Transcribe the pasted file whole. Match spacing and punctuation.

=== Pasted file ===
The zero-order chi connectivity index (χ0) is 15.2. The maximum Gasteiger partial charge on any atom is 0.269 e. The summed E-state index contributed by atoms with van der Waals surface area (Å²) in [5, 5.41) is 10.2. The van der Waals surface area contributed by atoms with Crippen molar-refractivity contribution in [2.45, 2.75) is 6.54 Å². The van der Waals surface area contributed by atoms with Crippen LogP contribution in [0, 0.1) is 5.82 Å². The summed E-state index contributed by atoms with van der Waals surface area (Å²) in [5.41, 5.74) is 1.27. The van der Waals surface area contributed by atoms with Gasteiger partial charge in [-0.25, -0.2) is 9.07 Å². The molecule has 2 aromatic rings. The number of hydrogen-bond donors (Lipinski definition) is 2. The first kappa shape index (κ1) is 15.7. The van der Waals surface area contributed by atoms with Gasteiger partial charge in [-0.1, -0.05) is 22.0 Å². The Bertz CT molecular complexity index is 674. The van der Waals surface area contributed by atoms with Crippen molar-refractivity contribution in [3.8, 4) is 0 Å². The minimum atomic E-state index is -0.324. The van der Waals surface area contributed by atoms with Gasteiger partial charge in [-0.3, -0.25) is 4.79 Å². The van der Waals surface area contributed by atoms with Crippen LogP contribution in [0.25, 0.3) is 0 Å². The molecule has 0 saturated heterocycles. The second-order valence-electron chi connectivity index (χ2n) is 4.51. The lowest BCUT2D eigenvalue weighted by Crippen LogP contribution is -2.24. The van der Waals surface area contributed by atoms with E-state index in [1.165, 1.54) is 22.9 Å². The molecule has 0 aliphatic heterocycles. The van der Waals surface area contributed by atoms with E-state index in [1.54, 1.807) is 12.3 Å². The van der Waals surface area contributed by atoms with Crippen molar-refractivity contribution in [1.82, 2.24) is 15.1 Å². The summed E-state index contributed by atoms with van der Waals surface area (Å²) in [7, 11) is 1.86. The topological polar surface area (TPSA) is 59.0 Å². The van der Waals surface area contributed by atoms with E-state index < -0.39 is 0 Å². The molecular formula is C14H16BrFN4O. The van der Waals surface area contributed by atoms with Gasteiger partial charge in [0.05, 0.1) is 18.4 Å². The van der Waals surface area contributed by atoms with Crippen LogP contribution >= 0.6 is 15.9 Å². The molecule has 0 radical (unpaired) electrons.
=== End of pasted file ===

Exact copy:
The zero-order chi connectivity index (χ0) is 15.2. The maximum Gasteiger partial charge on any atom is 0.269 e. The summed E-state index contributed by atoms with van der Waals surface area (Å²) in [5, 5.41) is 10.2. The van der Waals surface area contributed by atoms with Crippen molar-refractivity contribution in [2.45, 2.75) is 6.54 Å². The van der Waals surface area contributed by atoms with Crippen LogP contribution in [0, 0.1) is 5.82 Å². The summed E-state index contributed by atoms with van der Waals surface area (Å²) in [5.41, 5.74) is 1.27. The van der Waals surface area contributed by atoms with Gasteiger partial charge in [-0.25, -0.2) is 9.07 Å². The molecule has 2 aromatic rings. The number of hydrogen-bond donors (Lipinski definition) is 2. The first kappa shape index (κ1) is 15.7. The van der Waals surface area contributed by atoms with Gasteiger partial charge in [-0.1, -0.05) is 22.0 Å². The Bertz CT molecular complexity index is 674. The van der Waals surface area contributed by atoms with Crippen molar-refractivity contribution in [3.8, 4) is 0 Å². The minimum atomic E-state index is -0.324. The van der Waals surface area contributed by atoms with Gasteiger partial charge in [-0.3, -0.25) is 4.79 Å². The van der Waals surface area contributed by atoms with Crippen LogP contribution in [0.25, 0.3) is 0 Å². The molecule has 0 saturated heterocycles. The second-order valence-electron chi connectivity index (χ2n) is 4.51. The lowest BCUT2D eigenvalue weighted by Crippen LogP contribution is -2.24. The van der Waals surface area contributed by atoms with E-state index in [1.165, 1.54) is 22.9 Å². The molecule has 0 aliphatic heterocycles. The van der Waals surface area contributed by atoms with E-state index in [1.54, 1.807) is 12.3 Å². The van der Waals surface area contributed by atoms with Crippen molar-refractivity contribution in [1.82, 2.24) is 15.1 Å². The summed E-state index contributed by atoms with van der Waals surface area (Å²) in [7, 11) is 1.86. The topological polar surface area (TPSA) is 59.0 Å². The van der Waals surface area contributed by atoms with E-state index < -0.39 is 0 Å². The molecular formula is C14H16BrFN4O. The van der Waals surface area contributed by atoms with Gasteiger partial charge in [0.05, 0.1) is 18.4 Å². The van der Waals surface area contributed by atoms with Crippen LogP contribution >= 0.6 is 15.9 Å². The molecule has 0 radical (unpaired) electrons.